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SB4 Comes To Halt

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A federal district court granted a preliminary injunction to LULAC and the ACLU to temporarily stop the controversial Senate Bill 4 from going into effect Sept. 1 on Wednesday.

The “show me your papers” and “anti-sanctuary cities” law allows local law enforcement to inquire about a person’s immigration status and requires them to cooperate with federal immigration officials and turn over undocumented immigrants.

“It goes it show that people have the power within themselves, and it’s important to continue to press our local officials to stand on the right side of history with immigrants,” United We Dream board member Karla Perez said.

Immigrant rights advocates and critics of the law argue that it encourages racial profiling and promotes fear in the undocumented community.

“While this is a victory here in Texas, we are still dealing with what is happening nationally,”  Perez said. “We continue to fight and continue to be valiant.”

Championed by Gov. Greg Abbott, SB 4 was passed in the Texas legislature and signed into law on May 7.

Less than 24 hours later, LULAC filed a lawsuit on behalf of the town of El Cenizo, which has a “safe haven” ordinance passed in 1999 that prohibits city employees from asking their residents about their immigration status.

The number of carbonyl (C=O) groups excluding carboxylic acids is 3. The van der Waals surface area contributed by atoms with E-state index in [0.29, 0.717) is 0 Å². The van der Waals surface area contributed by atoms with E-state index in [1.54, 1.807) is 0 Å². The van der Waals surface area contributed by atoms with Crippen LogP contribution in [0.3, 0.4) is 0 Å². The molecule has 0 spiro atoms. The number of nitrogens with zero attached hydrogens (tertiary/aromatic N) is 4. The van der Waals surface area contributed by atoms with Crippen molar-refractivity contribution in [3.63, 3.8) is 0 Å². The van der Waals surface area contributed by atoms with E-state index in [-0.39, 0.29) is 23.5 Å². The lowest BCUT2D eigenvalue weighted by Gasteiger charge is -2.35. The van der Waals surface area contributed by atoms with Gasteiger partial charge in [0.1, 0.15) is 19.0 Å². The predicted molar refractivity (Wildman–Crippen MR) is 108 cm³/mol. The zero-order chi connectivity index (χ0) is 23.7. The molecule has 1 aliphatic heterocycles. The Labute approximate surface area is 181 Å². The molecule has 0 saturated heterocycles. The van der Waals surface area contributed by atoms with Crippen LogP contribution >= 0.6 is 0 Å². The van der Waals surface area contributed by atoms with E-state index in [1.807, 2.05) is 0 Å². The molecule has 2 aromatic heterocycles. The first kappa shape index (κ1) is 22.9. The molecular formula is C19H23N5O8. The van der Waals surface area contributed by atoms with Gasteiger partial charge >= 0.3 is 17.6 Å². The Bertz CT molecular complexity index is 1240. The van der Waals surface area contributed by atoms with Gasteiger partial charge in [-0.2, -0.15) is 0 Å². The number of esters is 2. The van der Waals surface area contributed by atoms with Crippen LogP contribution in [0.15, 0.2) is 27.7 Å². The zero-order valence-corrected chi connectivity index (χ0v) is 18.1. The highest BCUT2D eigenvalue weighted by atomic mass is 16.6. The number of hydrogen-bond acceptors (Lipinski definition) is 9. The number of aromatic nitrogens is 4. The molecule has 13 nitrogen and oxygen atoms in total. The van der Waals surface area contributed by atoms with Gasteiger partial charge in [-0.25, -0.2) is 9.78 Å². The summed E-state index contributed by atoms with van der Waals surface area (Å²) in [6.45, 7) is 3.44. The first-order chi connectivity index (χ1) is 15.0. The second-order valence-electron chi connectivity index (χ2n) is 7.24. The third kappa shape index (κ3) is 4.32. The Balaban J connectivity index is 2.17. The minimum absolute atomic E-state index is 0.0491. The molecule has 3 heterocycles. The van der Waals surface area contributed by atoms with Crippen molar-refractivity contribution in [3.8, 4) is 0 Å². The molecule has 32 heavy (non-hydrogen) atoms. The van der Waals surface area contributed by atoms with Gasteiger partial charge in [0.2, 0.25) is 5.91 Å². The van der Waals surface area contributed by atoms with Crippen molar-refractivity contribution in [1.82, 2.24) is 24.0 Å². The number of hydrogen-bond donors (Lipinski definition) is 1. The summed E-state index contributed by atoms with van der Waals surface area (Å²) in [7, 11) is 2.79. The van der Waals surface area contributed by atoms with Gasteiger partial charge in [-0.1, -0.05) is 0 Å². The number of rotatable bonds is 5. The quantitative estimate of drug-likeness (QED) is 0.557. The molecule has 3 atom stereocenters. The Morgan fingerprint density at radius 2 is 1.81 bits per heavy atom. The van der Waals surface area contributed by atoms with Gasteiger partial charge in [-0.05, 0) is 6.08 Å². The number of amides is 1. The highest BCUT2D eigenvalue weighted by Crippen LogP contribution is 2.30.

“[The injunction] prevents provisions of SB 4 from taking effect – it’s a preliminary injunction, so it’s not a permanent thing and we can expect the state to appeal,” Perez said.

For Houston, it’s community victory but according to Perez there are other measures that can be done to protect the undocumented community.

“We still don’t have protective policies for immigrants and we can continue to put pressure on the city council and mayor to enact these policies and we can continue to inform our community members about knowing their power,” Perez said.

In response to the injunction, Attorney General Ken Paxton said he will appeal the decision.

“Texas has the sovereign authority and responsibility to protect the safety and welfare of its citizens. We’re confident SB 4 will ultimately be upheld as constitutional and lawful,” Paxton said.

The legal battle is not over – SB 4 is under halt but Texas has the power to appeal.

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